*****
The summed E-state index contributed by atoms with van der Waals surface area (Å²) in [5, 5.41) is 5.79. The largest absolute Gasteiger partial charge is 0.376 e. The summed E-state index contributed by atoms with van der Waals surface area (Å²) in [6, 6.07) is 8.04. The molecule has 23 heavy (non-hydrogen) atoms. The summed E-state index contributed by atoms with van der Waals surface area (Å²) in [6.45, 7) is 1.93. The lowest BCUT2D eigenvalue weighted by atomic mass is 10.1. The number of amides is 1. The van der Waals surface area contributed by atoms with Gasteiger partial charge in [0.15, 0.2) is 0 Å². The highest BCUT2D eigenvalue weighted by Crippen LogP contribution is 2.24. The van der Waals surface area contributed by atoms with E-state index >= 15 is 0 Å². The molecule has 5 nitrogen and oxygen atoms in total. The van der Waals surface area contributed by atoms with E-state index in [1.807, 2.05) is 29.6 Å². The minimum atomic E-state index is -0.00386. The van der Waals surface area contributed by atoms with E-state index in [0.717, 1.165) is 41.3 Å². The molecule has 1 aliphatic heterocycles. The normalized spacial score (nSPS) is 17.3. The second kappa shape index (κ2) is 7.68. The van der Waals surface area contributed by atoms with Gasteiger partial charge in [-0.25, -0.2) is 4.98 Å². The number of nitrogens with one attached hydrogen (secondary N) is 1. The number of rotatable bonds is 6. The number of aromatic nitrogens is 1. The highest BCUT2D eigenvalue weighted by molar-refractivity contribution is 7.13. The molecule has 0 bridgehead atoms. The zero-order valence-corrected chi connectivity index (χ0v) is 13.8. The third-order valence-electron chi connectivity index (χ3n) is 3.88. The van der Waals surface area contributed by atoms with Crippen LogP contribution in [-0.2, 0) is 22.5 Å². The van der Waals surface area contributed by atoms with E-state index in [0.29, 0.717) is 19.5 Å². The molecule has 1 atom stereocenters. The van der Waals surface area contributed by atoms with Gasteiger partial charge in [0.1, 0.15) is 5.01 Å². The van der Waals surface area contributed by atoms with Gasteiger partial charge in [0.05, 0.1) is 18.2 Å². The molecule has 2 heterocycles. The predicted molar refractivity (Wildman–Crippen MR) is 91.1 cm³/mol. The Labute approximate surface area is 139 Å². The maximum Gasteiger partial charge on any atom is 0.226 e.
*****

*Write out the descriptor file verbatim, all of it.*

The summed E-state index contributed by atoms with van der Waals surface area (Å²) in [5, 5.41) is 5.79. The largest absolute Gasteiger partial charge is 0.376 e. The summed E-state index contributed by atoms with van der Waals surface area (Å²) in [6, 6.07) is 8.04. The molecule has 23 heavy (non-hydrogen) atoms. The summed E-state index contributed by atoms with van der Waals surface area (Å²) in [6.45, 7) is 1.93. The lowest BCUT2D eigenvalue weighted by atomic mass is 10.1. The number of amides is 1. The van der Waals surface area contributed by atoms with Gasteiger partial charge in [0.15, 0.2) is 0 Å². The highest BCUT2D eigenvalue weighted by Crippen LogP contribution is 2.24. The van der Waals surface area contributed by atoms with E-state index >= 15 is 0 Å². The molecule has 5 nitrogen and oxygen atoms in total. The van der Waals surface area contributed by atoms with E-state index in [1.807, 2.05) is 29.6 Å². The minimum atomic E-state index is -0.00386. The van der Waals surface area contributed by atoms with E-state index in [0.717, 1.165) is 41.3 Å². The molecule has 1 aliphatic heterocycles. The normalized spacial score (nSPS) is 17.3. The second kappa shape index (κ2) is 7.68. The van der Waals surface area contributed by atoms with Gasteiger partial charge in [-0.25, -0.2) is 4.98 Å². The number of nitrogens with one attached hydrogen (secondary N) is 1. The number of rotatable bonds is 6. The number of aromatic nitrogens is 1. The highest BCUT2D eigenvalue weighted by molar-refractivity contribution is 7.13. The molecule has 0 bridgehead atoms. The zero-order valence-corrected chi connectivity index (χ0v) is 13.8. The third-order valence-electron chi connectivity index (χ3n) is 3.88. The van der Waals surface area contributed by atoms with Crippen LogP contribution in [-0.2, 0) is 22.5 Å². The van der Waals surface area contributed by atoms with E-state index in [0.29, 0.717) is 19.5 Å². The molecule has 1 atom stereocenters. The van der Waals surface area contributed by atoms with Gasteiger partial charge in [0.1, 0.15) is 5.01 Å². The van der Waals surface area contributed by atoms with Gasteiger partial charge in [0.05, 0.1) is 18.2 Å². The molecule has 2 heterocycles. The predicted molar refractivity (Wildman–Crippen MR) is 91.1 cm³/mol. The Labute approximate surface area is 139 Å². The maximum Gasteiger partial charge on any atom is 0.226 e.